Music has been a big part of my life for over four decades now. I whistled the theme to the movie “The Bridge over the River Kwai” as I marched to my kindergarten graduation ceremony. When I got sick and was bed-ridden as an eight year old, my parents gave me a ukulele, although with no instruction or information on how to play it, I never even began to use it. I played clarinet in grade school, but didn’t stick with it enough to actually learn anything. Likewise with piano lessons, both private instruction and group instruction in grade school. My dad and I took guitar lessons together for a while. I started singing with the school choirs in 7th grade, and continued on through High School. I remember that I wanted to drop out of typing class so that I could join the elite choral group in my first year of High School, but my counselor wouldn’t let me. I was never popular in school, but to the degree that I did have friends, they all came from being involved in music.
After graduation, being musical probably saved my life. Of the four years that I spent in the U. S. Army, it was the one year that I spent attached to the 9th Infantry Division’s Soldier’s Chorus that allowed me to remain in touch with my humanity to the extent that I did. Being in that chorus was its own special version of hell, but it was better than the hell that I could have been part of.
After that adventure, I didn’t do much with music until my last semester of college, and even then I quit school and moved away when I got a job, and never actually performed with that group. I did do a bit of theatrics in a small production at Fairhaven College, but that wasn’t musical. And of course I was a Spear Carrier, Third Class in the San Diego Light Opera Company’s production of “The Gypsy Baron”. Good times…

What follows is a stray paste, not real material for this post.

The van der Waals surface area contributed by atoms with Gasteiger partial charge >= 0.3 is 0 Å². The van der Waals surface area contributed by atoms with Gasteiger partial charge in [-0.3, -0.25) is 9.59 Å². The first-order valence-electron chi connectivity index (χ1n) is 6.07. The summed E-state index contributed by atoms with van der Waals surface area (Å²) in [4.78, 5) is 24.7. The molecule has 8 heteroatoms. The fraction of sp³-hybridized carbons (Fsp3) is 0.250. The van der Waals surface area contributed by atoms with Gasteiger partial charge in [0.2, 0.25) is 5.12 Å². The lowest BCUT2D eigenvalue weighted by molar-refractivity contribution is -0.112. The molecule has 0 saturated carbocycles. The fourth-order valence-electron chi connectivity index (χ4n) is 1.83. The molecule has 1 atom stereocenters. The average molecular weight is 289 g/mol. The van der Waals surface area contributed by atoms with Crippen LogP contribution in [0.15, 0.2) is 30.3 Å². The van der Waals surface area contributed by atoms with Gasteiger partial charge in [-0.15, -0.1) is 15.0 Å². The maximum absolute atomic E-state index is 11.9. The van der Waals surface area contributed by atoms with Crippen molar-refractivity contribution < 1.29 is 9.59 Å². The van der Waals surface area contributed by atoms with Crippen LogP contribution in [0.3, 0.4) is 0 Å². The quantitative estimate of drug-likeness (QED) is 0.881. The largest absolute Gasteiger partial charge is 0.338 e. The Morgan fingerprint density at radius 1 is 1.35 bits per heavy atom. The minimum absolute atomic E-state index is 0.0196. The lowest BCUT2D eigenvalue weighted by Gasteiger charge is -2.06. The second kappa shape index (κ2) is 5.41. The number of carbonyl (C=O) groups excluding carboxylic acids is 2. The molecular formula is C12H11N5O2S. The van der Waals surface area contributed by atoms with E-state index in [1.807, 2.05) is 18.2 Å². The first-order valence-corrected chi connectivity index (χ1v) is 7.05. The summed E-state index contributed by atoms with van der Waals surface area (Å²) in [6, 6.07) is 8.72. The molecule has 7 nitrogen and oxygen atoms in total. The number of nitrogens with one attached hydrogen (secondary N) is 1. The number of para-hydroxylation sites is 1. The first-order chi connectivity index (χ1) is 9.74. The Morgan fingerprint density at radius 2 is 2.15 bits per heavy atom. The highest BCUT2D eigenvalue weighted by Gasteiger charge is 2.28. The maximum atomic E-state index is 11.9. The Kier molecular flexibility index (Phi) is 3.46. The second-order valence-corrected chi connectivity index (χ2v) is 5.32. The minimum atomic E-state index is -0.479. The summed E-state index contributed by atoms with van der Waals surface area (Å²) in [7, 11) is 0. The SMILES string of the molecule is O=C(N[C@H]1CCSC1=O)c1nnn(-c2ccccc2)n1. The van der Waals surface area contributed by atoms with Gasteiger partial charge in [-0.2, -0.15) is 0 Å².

Then there was a dry spell for a number of years. Sure, I was a consumer of packaged music product, and I’ve bought a CD or two (or a few hundred) over the years, but it was a passive exercise, not an active one. That all changed in 2007.
ABCon 7 was going to be in Portland, close enough for me to attend. People who only (or mostly) knew each other as avatars or gaming characters were going to gather in meat space. As part of the festivities, a few of the people were practicing on-line and were going to gather and make music as The Bacon Boys. It sure sounded like fun, so I decided to become more active in making music. I resolved to teach myself to play the guitar.
I even had one. Back in High School I’d noticed a completely trashed guitar on top of the shelves that held music scores in the chorus teacher’s office (Hi Pat Daugherty!) I asked him whose guitar that was, and he said, “I don’t know. Do you want it?” I did. I took it home and fixed it up the best I could. Somebody had taken a compass and pens and outlined the pick guard, and scratched straight lines where the strings were. I took the strings and the guard off and sanded down and varnished the front of the instrument, and I changed the tuners. It was still a trashed guitar, but it was mine, and I had brought it back to life with my own two hands.